Between 1918 and 1920, millions did of a deadly virus pandemic. So what lessons can we learn from how York dealt with the Spanish flu?

Between 1918 and 1920, millions did of a deadly virus pandemic. So what lessons can we learn from how York dealt with the Spanish flu?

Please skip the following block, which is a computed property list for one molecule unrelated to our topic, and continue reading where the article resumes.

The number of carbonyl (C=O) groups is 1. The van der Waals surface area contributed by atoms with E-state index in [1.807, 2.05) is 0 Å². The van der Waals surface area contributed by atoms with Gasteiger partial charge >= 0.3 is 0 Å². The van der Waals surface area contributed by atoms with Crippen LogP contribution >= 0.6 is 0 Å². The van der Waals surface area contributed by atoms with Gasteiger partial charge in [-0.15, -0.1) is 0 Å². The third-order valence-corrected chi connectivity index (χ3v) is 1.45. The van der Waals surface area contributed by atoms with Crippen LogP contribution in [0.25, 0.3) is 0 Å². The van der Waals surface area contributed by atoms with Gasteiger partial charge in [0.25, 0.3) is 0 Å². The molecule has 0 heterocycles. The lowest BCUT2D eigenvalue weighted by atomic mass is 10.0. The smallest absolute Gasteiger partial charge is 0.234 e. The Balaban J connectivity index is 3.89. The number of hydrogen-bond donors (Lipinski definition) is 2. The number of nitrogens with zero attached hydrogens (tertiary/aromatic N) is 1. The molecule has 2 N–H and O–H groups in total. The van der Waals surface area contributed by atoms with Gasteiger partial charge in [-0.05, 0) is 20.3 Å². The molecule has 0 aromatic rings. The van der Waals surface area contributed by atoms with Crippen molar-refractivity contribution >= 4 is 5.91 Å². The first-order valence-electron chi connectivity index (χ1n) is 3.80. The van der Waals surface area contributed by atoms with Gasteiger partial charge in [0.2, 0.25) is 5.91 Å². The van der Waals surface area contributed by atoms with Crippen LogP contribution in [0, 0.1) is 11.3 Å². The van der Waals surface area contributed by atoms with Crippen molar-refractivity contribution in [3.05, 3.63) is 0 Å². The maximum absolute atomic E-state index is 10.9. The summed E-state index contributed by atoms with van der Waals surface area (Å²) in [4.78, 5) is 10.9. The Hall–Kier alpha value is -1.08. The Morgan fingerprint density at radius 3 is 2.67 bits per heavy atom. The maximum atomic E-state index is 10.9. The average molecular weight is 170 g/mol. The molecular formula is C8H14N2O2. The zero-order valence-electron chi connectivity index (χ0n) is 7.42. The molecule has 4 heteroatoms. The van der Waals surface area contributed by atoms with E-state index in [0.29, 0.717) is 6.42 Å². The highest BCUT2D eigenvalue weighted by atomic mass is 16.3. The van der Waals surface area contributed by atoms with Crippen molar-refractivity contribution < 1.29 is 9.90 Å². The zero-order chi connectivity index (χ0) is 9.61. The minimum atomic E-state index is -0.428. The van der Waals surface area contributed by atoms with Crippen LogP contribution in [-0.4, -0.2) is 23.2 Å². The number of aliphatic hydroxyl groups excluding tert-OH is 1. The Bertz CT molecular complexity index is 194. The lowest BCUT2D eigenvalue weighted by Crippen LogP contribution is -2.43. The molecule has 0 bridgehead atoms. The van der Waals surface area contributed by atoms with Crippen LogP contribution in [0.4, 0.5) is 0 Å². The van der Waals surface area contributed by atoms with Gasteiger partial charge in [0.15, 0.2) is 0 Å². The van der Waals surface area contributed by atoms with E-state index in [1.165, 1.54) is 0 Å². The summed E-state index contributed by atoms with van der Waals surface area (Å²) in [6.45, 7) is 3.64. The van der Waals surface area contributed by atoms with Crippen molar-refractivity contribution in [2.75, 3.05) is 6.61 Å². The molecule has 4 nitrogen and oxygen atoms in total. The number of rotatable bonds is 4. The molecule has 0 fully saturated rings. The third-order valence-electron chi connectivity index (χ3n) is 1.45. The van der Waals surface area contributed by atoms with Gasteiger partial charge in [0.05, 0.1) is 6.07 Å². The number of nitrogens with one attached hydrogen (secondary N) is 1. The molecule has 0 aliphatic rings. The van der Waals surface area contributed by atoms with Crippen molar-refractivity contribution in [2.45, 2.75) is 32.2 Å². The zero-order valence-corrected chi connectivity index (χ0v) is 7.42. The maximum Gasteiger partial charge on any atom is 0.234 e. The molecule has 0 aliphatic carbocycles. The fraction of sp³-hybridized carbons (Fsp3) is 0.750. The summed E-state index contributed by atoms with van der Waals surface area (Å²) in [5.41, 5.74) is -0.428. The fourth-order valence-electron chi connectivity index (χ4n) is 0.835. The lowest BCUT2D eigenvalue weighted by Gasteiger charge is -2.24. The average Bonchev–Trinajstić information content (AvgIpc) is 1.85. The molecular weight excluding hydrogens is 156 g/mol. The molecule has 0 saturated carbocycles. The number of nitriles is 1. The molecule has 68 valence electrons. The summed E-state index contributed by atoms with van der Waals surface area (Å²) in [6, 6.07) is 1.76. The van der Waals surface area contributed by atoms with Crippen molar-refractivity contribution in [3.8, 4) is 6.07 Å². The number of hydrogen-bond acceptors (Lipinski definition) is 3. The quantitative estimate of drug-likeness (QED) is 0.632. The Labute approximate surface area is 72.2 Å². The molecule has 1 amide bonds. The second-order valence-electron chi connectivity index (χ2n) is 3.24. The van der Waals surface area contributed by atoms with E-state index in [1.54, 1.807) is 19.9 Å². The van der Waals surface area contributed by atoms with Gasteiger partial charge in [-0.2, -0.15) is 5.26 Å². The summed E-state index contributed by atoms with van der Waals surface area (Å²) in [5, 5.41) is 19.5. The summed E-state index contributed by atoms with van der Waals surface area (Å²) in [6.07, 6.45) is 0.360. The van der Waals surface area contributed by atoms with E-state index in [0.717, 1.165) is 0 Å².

Just over 100 years ago, York was in the grip of a devastating viral pandemic that was even worse than Covid-19. So what can we learn from the Spanish flu, and the way this city dealt with it? CATHERINE OAKLEY of the Rowntree Society and STEPHEN LEWIS report IN mid-June 1918, people across the UK began to fall sick. An article in a Yorkshire daily newspaper described the signs of their illness. “Those people who have not yet been affected will be interested to learn that the first symptoms…are an attack of aches and pains all over the body, along with dizziness," the newspaper reported. "Then follow headache, pains in the back, and occasionally sickness, with a feeling of absolute helplessness." The disease caused acute suffering. In the most severe cases, the infection led to an immune system response known as heliotrope cyanosis, in which the body turned black or blue as fluid leaked into the lungs and drowned the sufferer. There were also multiple incidences of delirium and psychological disturbances, leading to violence and self-harm. As the illness spread throughout the population, it disrupted patterns of everyday life which had already been transformed by the turmoil of the First World War. Northern England, with its industrial base and high urban population, was badly stricken. In some streets in Sunderland, every household was affected, and entire families laid up. In Newcastle, police, fire brigade and hospital staff were absent in significant numbers, and in Manchester, more than 200 tramway car drivers and guards went ...
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